It’s easy to see how lonely Toola is- there is a haunting, memorable scene that impresses that deeply- but we never see how life from Before really is better from life After. The case is never properly made. In fact, the one thing that really seems to drive her over the edge and into the hands of those that would destroy the forest is the idea that a person can bond with and borrow energy from the forest. With genetic mutations and enhancements a common thing in sci-fi and fantasy stories, this doesn’t seem as outrageous or scary as she makes it out to be.

Failure to really compare why things in advanced cities are better than the life they have in the ruined city also makes the drive of the main protagonist seem unrealistic and overzealous, especially when the main goal to return things to the way they were wouldn’t bring back the technology that they lost or the loved ones that have died- it would merely make the vegetation less likely to attack someone.

However, even with that uncertain logic, the story still flows well and is well-told. The characters are likeable, if a little stereotypical. The action is exciting and draws the viewer in. You can’t help but root for Agito to be able to find the ability to bring Toola back and convince her to not destroy the forest, and Shunak makes a good, fairly convincing antagonist. While the environmental message might be there, it’s no stronger than anything you wouldn’t see in a Ghibli movie, and ends up being fairly well-integrated and not overbearing.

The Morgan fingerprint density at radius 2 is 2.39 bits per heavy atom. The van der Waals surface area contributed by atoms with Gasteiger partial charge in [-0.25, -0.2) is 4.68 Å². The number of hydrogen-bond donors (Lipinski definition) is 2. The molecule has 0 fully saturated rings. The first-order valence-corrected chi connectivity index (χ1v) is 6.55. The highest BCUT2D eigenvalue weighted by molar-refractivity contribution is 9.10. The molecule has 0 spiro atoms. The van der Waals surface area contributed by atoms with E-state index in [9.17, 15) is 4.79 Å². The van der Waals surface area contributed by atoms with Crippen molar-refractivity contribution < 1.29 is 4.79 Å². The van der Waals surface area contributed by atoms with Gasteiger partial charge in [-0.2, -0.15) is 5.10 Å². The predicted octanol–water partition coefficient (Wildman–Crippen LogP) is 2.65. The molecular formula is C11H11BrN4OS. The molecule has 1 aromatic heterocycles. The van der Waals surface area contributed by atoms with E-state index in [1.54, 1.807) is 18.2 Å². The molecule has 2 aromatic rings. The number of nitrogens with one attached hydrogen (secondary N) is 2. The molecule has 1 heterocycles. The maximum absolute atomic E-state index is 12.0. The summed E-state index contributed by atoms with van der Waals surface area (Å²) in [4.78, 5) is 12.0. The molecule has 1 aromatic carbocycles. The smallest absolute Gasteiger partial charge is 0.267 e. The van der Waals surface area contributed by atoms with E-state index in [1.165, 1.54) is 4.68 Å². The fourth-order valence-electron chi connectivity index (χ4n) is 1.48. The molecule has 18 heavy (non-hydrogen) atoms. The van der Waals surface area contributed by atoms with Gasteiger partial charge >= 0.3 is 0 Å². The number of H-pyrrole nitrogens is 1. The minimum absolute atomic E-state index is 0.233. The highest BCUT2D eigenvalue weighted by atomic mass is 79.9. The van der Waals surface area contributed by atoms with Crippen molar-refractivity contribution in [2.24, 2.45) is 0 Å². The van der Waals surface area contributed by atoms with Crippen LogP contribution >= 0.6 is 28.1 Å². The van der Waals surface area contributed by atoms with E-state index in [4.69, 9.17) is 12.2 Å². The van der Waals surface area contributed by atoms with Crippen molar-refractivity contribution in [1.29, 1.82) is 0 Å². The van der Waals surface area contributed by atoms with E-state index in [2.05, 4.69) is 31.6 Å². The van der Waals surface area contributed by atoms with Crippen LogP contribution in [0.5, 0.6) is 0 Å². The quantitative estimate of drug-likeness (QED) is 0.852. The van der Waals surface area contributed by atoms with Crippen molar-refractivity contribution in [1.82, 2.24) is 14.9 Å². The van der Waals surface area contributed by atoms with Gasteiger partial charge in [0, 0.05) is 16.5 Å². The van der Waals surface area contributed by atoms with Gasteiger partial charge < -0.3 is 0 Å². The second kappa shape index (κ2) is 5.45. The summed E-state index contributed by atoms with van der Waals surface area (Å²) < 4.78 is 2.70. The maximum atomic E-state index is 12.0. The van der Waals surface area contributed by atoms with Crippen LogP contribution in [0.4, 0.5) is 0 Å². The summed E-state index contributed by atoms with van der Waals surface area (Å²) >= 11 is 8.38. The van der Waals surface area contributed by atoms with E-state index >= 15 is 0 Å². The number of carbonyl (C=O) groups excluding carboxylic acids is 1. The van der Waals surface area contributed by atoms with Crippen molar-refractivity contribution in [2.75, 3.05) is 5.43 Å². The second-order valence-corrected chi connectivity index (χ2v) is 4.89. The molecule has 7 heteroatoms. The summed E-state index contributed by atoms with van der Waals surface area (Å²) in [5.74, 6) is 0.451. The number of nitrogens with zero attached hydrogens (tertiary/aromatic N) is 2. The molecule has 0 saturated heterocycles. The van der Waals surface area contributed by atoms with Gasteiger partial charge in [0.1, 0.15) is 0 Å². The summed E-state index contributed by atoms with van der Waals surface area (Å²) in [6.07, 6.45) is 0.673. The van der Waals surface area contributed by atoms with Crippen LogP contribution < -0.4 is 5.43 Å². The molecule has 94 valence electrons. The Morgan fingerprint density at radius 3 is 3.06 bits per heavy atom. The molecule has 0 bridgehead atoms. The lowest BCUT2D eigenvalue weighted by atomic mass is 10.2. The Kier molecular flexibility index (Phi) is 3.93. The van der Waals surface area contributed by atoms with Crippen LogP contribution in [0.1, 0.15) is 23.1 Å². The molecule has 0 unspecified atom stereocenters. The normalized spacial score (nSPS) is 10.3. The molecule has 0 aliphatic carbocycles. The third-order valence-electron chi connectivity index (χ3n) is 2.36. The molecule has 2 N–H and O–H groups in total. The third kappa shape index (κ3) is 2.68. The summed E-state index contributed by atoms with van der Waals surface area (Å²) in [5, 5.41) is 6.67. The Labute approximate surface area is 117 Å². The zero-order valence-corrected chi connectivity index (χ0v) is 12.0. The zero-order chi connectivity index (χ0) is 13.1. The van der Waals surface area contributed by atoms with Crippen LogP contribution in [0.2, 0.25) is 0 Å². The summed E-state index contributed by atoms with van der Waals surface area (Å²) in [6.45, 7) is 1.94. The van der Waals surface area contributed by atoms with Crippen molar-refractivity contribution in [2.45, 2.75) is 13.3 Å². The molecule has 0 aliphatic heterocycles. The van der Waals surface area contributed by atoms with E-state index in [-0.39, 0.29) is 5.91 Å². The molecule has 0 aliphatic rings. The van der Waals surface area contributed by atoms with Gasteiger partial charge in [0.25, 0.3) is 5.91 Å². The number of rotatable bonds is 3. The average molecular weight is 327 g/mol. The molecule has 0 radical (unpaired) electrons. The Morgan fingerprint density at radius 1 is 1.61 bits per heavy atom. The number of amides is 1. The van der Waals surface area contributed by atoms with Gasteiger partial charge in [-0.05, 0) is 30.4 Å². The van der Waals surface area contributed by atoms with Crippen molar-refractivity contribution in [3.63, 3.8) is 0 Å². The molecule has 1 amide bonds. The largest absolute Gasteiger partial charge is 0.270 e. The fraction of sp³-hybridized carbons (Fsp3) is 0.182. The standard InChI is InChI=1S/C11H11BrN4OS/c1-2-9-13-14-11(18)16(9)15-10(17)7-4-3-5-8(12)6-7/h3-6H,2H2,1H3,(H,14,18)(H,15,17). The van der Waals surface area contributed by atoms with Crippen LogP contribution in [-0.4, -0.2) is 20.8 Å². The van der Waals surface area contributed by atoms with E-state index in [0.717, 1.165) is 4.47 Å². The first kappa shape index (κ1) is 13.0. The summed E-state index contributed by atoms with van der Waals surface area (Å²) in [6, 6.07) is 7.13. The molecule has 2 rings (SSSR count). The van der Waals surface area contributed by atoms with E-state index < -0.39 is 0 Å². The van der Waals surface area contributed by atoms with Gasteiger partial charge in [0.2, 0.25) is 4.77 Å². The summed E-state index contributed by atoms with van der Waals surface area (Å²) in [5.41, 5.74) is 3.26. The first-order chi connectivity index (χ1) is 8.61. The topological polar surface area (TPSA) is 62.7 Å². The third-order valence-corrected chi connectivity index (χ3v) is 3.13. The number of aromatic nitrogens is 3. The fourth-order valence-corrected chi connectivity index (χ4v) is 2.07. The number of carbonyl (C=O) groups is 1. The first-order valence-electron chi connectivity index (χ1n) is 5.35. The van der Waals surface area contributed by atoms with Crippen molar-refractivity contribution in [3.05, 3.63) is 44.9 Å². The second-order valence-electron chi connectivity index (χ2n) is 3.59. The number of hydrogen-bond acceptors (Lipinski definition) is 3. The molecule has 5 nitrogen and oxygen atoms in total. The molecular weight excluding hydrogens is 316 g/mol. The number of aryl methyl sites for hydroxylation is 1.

Overall, the production values may have outshone the core story, but it was still a fun movie to see.

: 8+. There are some comedic injuries- early on in the movie, one of the boys manages to fall pretty hard onto a sharp rock… on his butt. Obviously very painful and played for laughs, but it’s no more violent than the Looney Tunes. You do also have some fighting where the injuries caused are more serious, however no blood is spilled and all the characters are perfectly fine afterwards. There is implied death, and you do see skeletons for a few moments near the beginning. When Toola’s medical scrubs get wet (and they look like a short dress) you do get some skin-tone showing, but nothing detailed. This only happens once near the beginning. In one scene where you see the forest spirit ‘avatars’- two young girls- they are portrayed in a very stylistic way though they are nude in it. It’s like looking at a classical painting for dryads or nymphs. There is also a scene where the girls ‘meld’ into one being- this is not graphic, nor is there any blood or gore.

Other titles you might enjoy:
Nausicaä of the Valley of the Wind (anime and manga)
7Seeds (manga)
Seirei no Moribito (anime)
Princess Mononoke (anime)
Avatar: The Last Airbender (anime)
Please Save My Earth (manga)
King of Thorn (manga)